This recipe is safe for Coumadin (warfarin) users.
This recipe is safe for those who are lactose intolerant.
This is a low sodium recipe.
GERD / Acid Reflux
This recipe contains GERD triggers and those with GERD may wish to avoid it.
This recipe is safe for those who are sensitive to gluten.
"There he got out the luncheon-basket and packed a simple meal, in which, remembering the stranger's origin and preferences, he took care to include a yard of long French bread, a sausage out of which the garlic sang, some cheese which lay down and cried, and a long-necked straw-covered flask wherein lay bottled sunshine shed and garnered on far Southern slopes."
-Kenneth Grahame, The Wind in the Willows
This is a variation on the traditional Spanish gambas al ajillo (shrimp in garlic). There are dozens of variations, but the basic recipe is olive oil, shrimp, garlic, salt, and pepper. You can add parsley, other herbs, black or green olives or almost anything you wish to make the dish your own.
There are whole books written on how to choose olive oil. The Italian Culinary Institute has a course on tasting olive oils that is modeled on wine tasting. You can even join an Olive Oil of the Month club.
Oil is pressed in most temperate countries, but those around the Mediterranean Sea dominate with over 90% of production. There is great variety in olive oils based primarily on the climate where the olives are grown. Much of the oil imported to the U.S. comes from Italy, so I will use it as an example of how the differences in climate can affect the pressed oil.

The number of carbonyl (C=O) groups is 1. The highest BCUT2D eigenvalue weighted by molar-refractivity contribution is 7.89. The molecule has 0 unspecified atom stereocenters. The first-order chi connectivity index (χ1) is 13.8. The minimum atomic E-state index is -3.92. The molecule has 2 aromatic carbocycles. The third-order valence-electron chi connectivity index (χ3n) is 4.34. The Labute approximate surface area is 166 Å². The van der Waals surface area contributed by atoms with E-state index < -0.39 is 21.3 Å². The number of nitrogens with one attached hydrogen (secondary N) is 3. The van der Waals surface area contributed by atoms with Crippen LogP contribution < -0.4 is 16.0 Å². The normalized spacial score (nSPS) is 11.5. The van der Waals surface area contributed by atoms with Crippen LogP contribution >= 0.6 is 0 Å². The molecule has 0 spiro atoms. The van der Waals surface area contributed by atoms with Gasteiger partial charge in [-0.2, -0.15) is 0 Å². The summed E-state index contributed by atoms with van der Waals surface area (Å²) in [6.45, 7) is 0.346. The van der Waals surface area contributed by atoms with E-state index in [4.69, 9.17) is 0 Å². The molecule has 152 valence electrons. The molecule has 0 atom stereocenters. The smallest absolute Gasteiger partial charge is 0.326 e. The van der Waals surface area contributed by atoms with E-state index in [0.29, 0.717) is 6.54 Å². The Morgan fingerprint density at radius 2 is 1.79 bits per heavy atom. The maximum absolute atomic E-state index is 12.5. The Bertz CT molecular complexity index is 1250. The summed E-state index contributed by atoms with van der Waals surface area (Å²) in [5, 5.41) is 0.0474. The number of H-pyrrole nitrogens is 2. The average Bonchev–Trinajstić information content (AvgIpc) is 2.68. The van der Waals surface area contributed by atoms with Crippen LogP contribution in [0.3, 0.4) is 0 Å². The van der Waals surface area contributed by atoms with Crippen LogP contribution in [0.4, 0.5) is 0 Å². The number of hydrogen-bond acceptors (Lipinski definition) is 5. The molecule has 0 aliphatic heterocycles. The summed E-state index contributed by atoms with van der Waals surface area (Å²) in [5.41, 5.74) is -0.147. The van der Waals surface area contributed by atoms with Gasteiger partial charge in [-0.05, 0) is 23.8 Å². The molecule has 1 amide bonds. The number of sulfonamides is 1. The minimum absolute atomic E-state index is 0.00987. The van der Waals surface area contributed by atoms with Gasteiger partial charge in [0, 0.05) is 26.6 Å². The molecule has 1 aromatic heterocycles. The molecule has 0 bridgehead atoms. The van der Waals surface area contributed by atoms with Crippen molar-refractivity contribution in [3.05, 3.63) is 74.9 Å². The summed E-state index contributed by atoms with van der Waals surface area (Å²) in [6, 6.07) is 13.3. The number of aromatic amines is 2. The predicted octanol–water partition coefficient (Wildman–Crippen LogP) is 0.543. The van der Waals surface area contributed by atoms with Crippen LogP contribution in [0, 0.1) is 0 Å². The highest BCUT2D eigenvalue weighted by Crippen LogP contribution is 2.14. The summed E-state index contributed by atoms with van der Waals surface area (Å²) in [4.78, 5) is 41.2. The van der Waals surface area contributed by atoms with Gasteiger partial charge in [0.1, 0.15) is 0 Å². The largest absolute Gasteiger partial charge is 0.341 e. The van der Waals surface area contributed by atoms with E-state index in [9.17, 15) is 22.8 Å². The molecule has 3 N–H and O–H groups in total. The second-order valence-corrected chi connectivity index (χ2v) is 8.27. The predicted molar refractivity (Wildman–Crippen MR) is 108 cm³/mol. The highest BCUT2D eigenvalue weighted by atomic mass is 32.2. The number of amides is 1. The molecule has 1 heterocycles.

Tuscan olive oils have been the gold standard for Italian olive oils. Because of the cooler northern climates, olives are picked before they are ripe, giving them a younger, herbaceous flavor. It is, however, the slight pepper undertone that is most characteristic of these oils.
In the south of Italy, the longer season offers an olive that can be fully ripened and is less bright and green in flavor. Traditionally, the growers in the south sold olives that were overripe and were made into lesser quality olive oils.
Sicily produces excellent quality olive oils. Many of these are grown, pressed and bottled in Tuscan style, but the southern oils are generally softer in their flavor with mellow buttery characteristics.
The Greeks have almost 20% of Mediterranean olive oil production. Spain is the largest producer of oil at almost 30% of total world production.
Servings = 2 | Serving size =4 ounces shrimp
Cooking Time = 15 Minutes
This recipe can be multiplied by 2, 3, 4.
This recipe will make great leftovers, chilled, in sandwiches or on salads.
|1 Tbsp||olive oil|
|3 cloves||garlic (thinly sliced)|
|4||green olives (cut into slivers)|
|8 ounces||shrimp (peeled and deveined)|
|fresh ground black pepper (to taste)|
Place the oil in a small skillet over medium heat.
Add the garlic and olives. When the garlic begins to sizzle remove the pan from the heat.
Preheat the oven to 325°F.
Place the pan in the oven for about 5 minutes.
Remove and add the shrimp. Return the pan to the oven.
Cook for about 5 minutes, remove the pan and toss well. Return the pan to the oven.
Cook for about another 3 to 5 minutes until the shrimp are cooked through. Serve.
Serving size = 4 ounces shrimp
Servings = 2
Amount Per Serving
|Calories 210||Calories from Fat 88|
|% Daily Value|
|Total Fat 10g||17%|
|Saturated Fat 1g||4%|
|Monounsaturated Fat 6g|
|Trans Fat 0g|
|Total Carbohydrates 6g||2%|
|Dietary Fiber <1g||2%|
|Vitamin A 4%||Vitamin C 12%|
|Calcium 7%||Iron 20%|
|Vitamin K 4 mcg||Potassium 265 mg|
|Magnesium 45 mg|